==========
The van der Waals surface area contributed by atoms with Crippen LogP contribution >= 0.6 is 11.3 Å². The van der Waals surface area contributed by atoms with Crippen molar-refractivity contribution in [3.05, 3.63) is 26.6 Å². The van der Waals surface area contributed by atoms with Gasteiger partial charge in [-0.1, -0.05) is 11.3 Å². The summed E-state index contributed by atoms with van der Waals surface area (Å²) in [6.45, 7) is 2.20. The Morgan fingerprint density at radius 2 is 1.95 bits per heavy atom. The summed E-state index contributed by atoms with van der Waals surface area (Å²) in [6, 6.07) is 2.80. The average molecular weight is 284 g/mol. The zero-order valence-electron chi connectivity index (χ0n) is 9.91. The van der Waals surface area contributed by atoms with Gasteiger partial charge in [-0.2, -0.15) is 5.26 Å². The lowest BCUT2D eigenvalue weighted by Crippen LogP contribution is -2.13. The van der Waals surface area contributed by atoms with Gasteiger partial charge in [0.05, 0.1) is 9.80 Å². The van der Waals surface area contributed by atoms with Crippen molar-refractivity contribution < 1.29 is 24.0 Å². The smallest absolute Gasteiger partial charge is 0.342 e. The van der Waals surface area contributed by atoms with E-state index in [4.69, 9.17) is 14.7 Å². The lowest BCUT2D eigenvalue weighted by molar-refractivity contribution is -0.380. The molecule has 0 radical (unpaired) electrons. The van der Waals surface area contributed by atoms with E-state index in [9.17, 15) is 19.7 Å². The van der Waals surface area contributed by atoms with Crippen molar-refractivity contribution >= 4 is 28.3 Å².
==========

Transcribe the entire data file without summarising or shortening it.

The van der Waals surface area contributed by atoms with Crippen LogP contribution >= 0.6 is 11.3 Å². The van der Waals surface area contributed by atoms with Crippen molar-refractivity contribution in [3.05, 3.63) is 26.6 Å². The van der Waals surface area contributed by atoms with Gasteiger partial charge in [-0.1, -0.05) is 11.3 Å². The summed E-state index contributed by atoms with van der Waals surface area (Å²) in [6.45, 7) is 2.20. The Morgan fingerprint density at radius 2 is 1.95 bits per heavy atom. The summed E-state index contributed by atoms with van der Waals surface area (Å²) in [6, 6.07) is 2.80. The average molecular weight is 284 g/mol. The zero-order valence-electron chi connectivity index (χ0n) is 9.91. The van der Waals surface area contributed by atoms with Gasteiger partial charge in [-0.2, -0.15) is 5.26 Å². The lowest BCUT2D eigenvalue weighted by Crippen LogP contribution is -2.13. The van der Waals surface area contributed by atoms with Gasteiger partial charge in [0.05, 0.1) is 9.80 Å². The van der Waals surface area contributed by atoms with Crippen molar-refractivity contribution < 1.29 is 24.0 Å². The smallest absolute Gasteiger partial charge is 0.342 e. The van der Waals surface area contributed by atoms with E-state index in [4.69, 9.17) is 14.7 Å². The lowest BCUT2D eigenvalue weighted by molar-refractivity contribution is -0.380. The molecule has 0 radical (unpaired) electrons. The van der Waals surface area contributed by atoms with E-state index in [9.17, 15) is 19.7 Å². The van der Waals surface area contributed by atoms with Crippen molar-refractivity contribution >= 4 is 28.3 Å².